Leaf rake net
If, like me, you get plenty of leaves at the bottom of your pool then a good leaf rake/net is a must. The Stargoods Pool Skimmer Net gets under the leaves easily.
Robotic pool cleaner
These are quite expensive and it was a number of years before I bit the bullet and bought one. I have never regretted it. The Dolphin Nautilus CC Plus is the most recommended pool cleaning robot on all of the pool forums. It not only cleans the bottom of the pool but also the sides and the waterline.
You may find the following articles useful, particularly if you are a new pool owner. I have tried to answer most of the questions that I had when I first bought my house which came with an in-ground pool with a sand filter system.
Disclosure: This post may contain affiliate links. This means that at no cost to you, we may earn a small commission for qualifying purchases.
When you are performing “Vacuum to Waste” in your swimming pool, the debris you scoop out of the pool is pumped directly out of the pool, and the water is pumped out via the backwash line instead of the pool filter. Although this method removes a lot of water from the pool in a short period of time, ensure the pool is totally full before you proceed with your vacuum to waste activities. When you want to vacuum to waste with a cartridge filter, follow this step:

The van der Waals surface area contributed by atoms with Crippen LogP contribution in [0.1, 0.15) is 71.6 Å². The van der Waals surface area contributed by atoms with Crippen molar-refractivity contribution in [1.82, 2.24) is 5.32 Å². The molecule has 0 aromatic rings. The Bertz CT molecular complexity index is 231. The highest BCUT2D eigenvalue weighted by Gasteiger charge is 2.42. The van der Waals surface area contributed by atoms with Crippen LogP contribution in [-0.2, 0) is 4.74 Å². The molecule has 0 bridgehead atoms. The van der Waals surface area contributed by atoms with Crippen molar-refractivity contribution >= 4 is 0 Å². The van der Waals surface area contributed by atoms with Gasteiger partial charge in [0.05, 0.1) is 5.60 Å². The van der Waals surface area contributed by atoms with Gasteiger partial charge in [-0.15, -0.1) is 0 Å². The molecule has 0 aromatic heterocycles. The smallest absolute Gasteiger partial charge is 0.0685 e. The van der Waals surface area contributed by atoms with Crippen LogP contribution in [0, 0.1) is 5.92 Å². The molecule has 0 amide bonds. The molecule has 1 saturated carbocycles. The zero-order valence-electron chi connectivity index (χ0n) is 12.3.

- Switch off the pump Locate the back of your filter and unscrew the drain plug
- Switch on your pool pump and let the water run until it gets to your desire level that you want to vacuum the water out of the pool
- Shut off the pump and screw the plug back into the drain plug
- When the vacuuming is complete, remove the vacuum from the pool and dismantle the hoses.
Pool Vacuum Valve
The pool vacuum valve is an essential component of the swimming pool that determines the direction of flow. Pool vacuum valves can be operated manually, electronically, or electromagnetically. Valves feature various switches for controlling the flow and switching pressure as required by the process being run.
Pool Waste Line
The pool waste line provides easy and the best pool vacuuming methods for every pool owner. A pool filter with a multiport valve will definitely have a 1 ½ built-in waste line feature as one of the valve modes. But a cartridge filter is likely not to have this notable feature which means you’ll spend much time vacuuming your pool with a garden hose.
How do I Vacuum my Pool to Waste